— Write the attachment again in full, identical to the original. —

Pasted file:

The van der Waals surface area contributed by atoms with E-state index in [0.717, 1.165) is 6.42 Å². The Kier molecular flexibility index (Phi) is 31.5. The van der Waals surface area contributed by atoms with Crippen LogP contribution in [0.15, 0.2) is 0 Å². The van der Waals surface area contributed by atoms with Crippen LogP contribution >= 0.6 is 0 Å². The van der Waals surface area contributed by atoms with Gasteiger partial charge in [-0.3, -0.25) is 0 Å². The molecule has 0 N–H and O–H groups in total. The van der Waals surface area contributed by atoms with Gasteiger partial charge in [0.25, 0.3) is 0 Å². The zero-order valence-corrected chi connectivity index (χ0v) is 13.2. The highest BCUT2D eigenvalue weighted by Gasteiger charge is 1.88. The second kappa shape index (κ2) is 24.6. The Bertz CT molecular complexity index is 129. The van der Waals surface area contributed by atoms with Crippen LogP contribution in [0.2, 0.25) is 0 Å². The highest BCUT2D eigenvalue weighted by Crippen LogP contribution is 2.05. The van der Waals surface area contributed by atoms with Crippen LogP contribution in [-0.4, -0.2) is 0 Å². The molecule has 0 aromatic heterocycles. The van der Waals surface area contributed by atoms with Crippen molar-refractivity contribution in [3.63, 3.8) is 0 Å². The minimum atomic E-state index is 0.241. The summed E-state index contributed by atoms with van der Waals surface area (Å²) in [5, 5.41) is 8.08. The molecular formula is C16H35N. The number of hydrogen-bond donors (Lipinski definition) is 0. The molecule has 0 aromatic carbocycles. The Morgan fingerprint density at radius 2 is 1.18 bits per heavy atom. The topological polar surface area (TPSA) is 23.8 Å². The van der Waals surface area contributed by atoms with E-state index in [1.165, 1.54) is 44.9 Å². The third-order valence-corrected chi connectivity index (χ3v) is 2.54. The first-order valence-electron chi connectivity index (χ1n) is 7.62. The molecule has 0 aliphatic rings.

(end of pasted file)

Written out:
The van der Waals surface area contributed by atoms with E-state index in [0.717, 1.165) is 6.42 Å². The Kier molecular flexibility index (Phi) is 31.5. The van der Waals surface area contributed by atoms with Crippen LogP contribution in [0.15, 0.2) is 0 Å². The van der Waals surface area contributed by atoms with Crippen LogP contribution >= 0.6 is 0 Å². The van der Waals surface area contributed by atoms with Gasteiger partial charge in [-0.3, -0.25) is 0 Å². The molecule has 0 N–H and O–H groups in total. The van der Waals surface area contributed by atoms with Gasteiger partial charge in [0.25, 0.3) is 0 Å². The zero-order valence-corrected chi connectivity index (χ0v) is 13.2. The highest BCUT2D eigenvalue weighted by Gasteiger charge is 1.88. The second kappa shape index (κ2) is 24.6. The Bertz CT molecular complexity index is 129. The van der Waals surface area contributed by atoms with Crippen LogP contribution in [0.2, 0.25) is 0 Å². The highest BCUT2D eigenvalue weighted by Crippen LogP contribution is 2.05. The van der Waals surface area contributed by atoms with Crippen LogP contribution in [-0.4, -0.2) is 0 Å². The molecule has 0 aromatic heterocycles. The van der Waals surface area contributed by atoms with Crippen molar-refractivity contribution in [3.63, 3.8) is 0 Å². The minimum atomic E-state index is 0.241. The summed E-state index contributed by atoms with van der Waals surface area (Å²) in [5, 5.41) is 8.08. The molecular formula is C16H35N. The number of hydrogen-bond donors (Lipinski definition) is 0. The molecule has 0 aromatic carbocycles. The Morgan fingerprint density at radius 2 is 1.18 bits per heavy atom. The topological polar surface area (TPSA) is 23.8 Å². The van der Waals surface area contributed by atoms with E-state index in [1.165, 1.54) is 44.9 Å². The third-order valence-corrected chi connectivity index (χ3v) is 2.54. The first-order valence-electron chi connectivity index (χ1n) is 7.62. The molecule has 0 aliphatic rings.